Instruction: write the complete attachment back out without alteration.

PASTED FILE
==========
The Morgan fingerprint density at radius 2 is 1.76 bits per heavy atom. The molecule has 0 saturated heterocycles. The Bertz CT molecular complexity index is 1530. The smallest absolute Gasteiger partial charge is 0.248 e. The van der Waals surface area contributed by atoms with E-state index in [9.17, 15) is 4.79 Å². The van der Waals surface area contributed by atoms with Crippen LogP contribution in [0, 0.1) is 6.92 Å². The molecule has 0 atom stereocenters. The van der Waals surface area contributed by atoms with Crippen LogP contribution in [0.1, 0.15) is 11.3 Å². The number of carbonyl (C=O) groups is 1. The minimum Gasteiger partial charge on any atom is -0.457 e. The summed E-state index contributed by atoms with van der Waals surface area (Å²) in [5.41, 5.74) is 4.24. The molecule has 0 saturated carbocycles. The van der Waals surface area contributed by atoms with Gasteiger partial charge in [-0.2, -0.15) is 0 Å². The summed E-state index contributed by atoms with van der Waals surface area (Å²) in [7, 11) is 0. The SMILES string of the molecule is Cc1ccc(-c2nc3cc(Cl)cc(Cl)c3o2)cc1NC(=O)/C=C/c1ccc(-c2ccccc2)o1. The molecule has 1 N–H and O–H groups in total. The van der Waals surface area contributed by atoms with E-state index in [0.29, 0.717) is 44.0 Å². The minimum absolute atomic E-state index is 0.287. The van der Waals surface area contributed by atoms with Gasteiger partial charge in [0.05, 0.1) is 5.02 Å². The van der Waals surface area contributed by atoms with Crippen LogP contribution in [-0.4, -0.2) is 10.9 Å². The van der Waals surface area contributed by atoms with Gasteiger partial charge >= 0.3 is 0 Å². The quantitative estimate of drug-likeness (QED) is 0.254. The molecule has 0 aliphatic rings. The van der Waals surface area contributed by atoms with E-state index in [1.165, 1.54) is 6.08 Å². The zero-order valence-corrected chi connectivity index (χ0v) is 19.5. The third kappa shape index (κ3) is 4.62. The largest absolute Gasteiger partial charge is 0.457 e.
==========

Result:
The Morgan fingerprint density at radius 2 is 1.76 bits per heavy atom. The molecule has 0 saturated heterocycles. The Bertz CT molecular complexity index is 1530. The smallest absolute Gasteiger partial charge is 0.248 e. The van der Waals surface area contributed by atoms with E-state index in [9.17, 15) is 4.79 Å². The van der Waals surface area contributed by atoms with Crippen LogP contribution in [0, 0.1) is 6.92 Å². The molecule has 0 atom stereocenters. The van der Waals surface area contributed by atoms with Crippen LogP contribution in [0.1, 0.15) is 11.3 Å². The number of carbonyl (C=O) groups is 1. The minimum Gasteiger partial charge on any atom is -0.457 e. The summed E-state index contributed by atoms with van der Waals surface area (Å²) in [5.41, 5.74) is 4.24. The molecule has 0 saturated carbocycles. The van der Waals surface area contributed by atoms with Gasteiger partial charge in [-0.2, -0.15) is 0 Å². The summed E-state index contributed by atoms with van der Waals surface area (Å²) in [7, 11) is 0. The SMILES string of the molecule is Cc1ccc(-c2nc3cc(Cl)cc(Cl)c3o2)cc1NC(=O)/C=C/c1ccc(-c2ccccc2)o1. The molecule has 1 N–H and O–H groups in total. The van der Waals surface area contributed by atoms with E-state index in [0.29, 0.717) is 44.0 Å². The minimum absolute atomic E-state index is 0.287. The van der Waals surface area contributed by atoms with Gasteiger partial charge in [0.05, 0.1) is 5.02 Å². The van der Waals surface area contributed by atoms with Crippen LogP contribution in [-0.4, -0.2) is 10.9 Å². The van der Waals surface area contributed by atoms with Gasteiger partial charge >= 0.3 is 0 Å². The quantitative estimate of drug-likeness (QED) is 0.254. The molecule has 0 aliphatic rings. The van der Waals surface area contributed by atoms with E-state index in [1.165, 1.54) is 6.08 Å². The zero-order valence-corrected chi connectivity index (χ0v) is 19.5. The third kappa shape index (κ3) is 4.62. The largest absolute Gasteiger partial charge is 0.457 e.